Palestinian farmers are struggling to harvest their olives, losing thousands of dollars due to attacks and restrictions.
Zuhdi Hassan has been cultivating his land in the Salfi government in the Israeli-occupied West Bank for decades, but this year has been particularly bad for him.
Like other Palestinian farmers, the 57-year-old is facing financial problems this season.
“I have 60 olives on my land beyond the dividing wall. “Normally they produce about 18 bags of olives, but this year, after the colonists attacked, my son was able to fill only two bags of olives,” Hassan told Al Jazeera.
Farmers and their supporters in Salfit last month had to watch as Israeli settlers from Ariel’s illegal adjacent settlement cut down and set fire to hundreds of olive trees on their land. The settlers also stole olives and took the bulldozers that were used to work in the agricultural fields.
“Farmers were not able to stop the destruction and reach their land because it is on the other side of the dividing wall and the gates were closed,” said Majd Snono, a Salfit municipality spokesman.
“We called the Israeli Civil Administration to tell them what was going on, but by the time we got permission to enter the land, the damage had already been done and the settlers were gone,” Snono said.
The barrier to the partition of Israel goes beyond the internationally recognized Green Line, which separates the West Bank from Israel, with 85 percent of it being in the West Bank in areas where Israeli authorities are expropriating Palestinian land for the benefit of settlers and new settlements. .
According to the Israeli rights group B’Tselem, “a key factor in determining the obstacle course was the location of the settlements.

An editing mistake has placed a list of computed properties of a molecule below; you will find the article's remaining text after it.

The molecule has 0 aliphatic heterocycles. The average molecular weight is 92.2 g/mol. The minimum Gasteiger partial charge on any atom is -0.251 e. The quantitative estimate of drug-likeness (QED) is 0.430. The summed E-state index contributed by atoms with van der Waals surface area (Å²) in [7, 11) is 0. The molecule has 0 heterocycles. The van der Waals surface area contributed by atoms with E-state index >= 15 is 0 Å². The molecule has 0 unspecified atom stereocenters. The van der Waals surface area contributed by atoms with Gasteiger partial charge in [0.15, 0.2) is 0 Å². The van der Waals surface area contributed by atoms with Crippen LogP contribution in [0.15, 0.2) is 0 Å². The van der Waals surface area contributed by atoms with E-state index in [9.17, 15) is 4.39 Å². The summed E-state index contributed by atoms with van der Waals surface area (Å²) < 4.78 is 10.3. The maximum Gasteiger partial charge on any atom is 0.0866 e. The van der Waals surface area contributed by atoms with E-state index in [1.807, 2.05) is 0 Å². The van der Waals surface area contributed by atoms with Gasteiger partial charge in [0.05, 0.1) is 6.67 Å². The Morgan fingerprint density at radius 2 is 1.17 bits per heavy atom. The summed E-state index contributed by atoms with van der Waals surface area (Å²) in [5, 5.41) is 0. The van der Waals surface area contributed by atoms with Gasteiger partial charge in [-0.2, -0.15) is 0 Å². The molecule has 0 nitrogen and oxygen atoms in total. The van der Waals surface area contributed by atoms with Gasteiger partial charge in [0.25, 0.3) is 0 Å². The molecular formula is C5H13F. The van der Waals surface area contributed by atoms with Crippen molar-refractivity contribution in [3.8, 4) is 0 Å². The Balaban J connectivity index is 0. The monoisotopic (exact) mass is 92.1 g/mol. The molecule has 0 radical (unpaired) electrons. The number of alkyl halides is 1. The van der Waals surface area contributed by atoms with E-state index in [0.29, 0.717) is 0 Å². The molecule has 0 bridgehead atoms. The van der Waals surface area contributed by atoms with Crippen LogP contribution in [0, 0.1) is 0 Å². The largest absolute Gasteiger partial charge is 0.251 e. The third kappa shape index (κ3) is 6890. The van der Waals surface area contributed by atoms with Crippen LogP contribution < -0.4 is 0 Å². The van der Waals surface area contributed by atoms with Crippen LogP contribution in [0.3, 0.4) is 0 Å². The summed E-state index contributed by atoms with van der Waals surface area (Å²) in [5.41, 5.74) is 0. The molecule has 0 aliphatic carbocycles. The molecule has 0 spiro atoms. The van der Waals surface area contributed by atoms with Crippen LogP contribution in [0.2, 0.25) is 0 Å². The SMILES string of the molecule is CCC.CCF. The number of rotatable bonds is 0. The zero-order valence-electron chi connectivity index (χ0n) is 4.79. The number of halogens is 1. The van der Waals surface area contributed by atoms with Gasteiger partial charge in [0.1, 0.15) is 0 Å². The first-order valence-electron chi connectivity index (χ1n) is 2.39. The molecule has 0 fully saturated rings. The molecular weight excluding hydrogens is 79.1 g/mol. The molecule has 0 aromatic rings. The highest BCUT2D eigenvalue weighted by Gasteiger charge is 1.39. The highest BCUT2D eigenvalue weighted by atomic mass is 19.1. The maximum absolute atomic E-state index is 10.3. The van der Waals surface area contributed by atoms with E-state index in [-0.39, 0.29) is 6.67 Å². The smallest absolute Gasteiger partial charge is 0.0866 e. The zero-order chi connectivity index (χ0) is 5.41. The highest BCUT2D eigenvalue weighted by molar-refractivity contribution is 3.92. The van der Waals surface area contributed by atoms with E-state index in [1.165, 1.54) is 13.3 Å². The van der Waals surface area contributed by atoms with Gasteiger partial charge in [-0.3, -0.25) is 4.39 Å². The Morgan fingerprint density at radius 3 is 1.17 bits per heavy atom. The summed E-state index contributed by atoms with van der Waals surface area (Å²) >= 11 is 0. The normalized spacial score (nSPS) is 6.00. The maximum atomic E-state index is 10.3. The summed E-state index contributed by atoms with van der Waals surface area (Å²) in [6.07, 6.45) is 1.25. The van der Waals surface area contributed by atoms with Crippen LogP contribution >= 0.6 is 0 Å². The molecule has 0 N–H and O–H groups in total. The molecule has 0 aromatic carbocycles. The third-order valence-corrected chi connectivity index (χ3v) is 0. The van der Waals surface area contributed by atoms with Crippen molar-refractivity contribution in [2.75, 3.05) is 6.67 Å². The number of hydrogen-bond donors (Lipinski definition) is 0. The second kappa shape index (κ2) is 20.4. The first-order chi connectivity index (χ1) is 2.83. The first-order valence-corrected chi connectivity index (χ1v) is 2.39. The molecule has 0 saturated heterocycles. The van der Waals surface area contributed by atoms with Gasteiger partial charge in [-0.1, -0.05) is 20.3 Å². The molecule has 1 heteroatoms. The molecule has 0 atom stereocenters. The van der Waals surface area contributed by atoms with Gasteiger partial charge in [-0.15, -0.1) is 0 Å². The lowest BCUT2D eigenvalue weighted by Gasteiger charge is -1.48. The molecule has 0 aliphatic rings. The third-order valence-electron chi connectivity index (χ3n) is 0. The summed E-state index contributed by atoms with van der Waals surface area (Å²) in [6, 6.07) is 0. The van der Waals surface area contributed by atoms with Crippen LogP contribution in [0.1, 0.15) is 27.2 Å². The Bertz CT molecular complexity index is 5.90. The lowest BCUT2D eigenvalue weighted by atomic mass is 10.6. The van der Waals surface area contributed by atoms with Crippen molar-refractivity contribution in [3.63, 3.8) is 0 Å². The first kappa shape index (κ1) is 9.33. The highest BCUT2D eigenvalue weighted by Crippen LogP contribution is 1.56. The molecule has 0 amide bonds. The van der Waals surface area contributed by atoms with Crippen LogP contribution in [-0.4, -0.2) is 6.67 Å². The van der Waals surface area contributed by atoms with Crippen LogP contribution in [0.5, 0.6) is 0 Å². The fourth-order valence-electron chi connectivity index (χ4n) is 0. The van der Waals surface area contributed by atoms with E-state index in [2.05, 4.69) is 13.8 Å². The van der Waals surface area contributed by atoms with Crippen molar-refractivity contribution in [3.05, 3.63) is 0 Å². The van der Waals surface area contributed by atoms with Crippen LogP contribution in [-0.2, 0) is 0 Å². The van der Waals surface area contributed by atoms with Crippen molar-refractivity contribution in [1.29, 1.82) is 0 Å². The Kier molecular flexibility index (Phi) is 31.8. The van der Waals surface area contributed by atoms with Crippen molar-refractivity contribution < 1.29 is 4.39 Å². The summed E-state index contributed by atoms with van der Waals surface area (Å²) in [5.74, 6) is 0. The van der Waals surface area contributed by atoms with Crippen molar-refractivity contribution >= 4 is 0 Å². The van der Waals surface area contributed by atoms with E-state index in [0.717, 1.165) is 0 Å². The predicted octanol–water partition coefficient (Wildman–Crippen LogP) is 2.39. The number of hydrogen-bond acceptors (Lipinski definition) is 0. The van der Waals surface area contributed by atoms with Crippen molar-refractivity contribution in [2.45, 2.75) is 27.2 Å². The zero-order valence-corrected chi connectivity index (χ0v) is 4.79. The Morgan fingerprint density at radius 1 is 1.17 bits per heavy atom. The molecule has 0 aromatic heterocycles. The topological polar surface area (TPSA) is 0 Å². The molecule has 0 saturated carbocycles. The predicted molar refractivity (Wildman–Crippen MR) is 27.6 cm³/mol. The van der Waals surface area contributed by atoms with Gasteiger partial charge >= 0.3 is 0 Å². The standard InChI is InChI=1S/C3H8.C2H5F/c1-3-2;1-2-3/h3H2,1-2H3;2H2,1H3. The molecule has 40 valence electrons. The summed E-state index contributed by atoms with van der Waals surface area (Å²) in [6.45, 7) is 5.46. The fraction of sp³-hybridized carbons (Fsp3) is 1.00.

The group says the wall acts as a “major political instrument to advance Israeli annexationist goals,” adding that it serves to annex Israel to almost 10 percent of the West Bank.
The Salfi olive oil industry brings in about $ 1.5 million each year. The olive season is not over yet, however the municipality estimates that 150 farmers have lost at least a quarter of their normal annual yield so far. By the end of the olive season next month, that loss would reach more than half of their annual yield.
About a quarter of Salfi’s population works as laborers in the olive industry and their livelihoods have also been hit hard, by the weak rains that exacerbate the problem.
Hassan said that while he was able to harvest olives from his trees on the ground in the Ad-Darajeh area of Salfi near the partition wall, the lack of rainfall affected production.
“Normally, I produce about 20 large plastic containers of olive oil, but this year I will only produce about six to seven containers,” Hassan added. “I think next year’s harvest will also be poor because of the settlers and the constant destruction of our trees.”
Salfi Mayor Abdelkarim Zubeidi said that in addition to settlers vandalizing acts, including the destruction of 500 olive trees in recent weeks, farmers have struggled to reach their lands due to severe restrictions by the Civil Administration.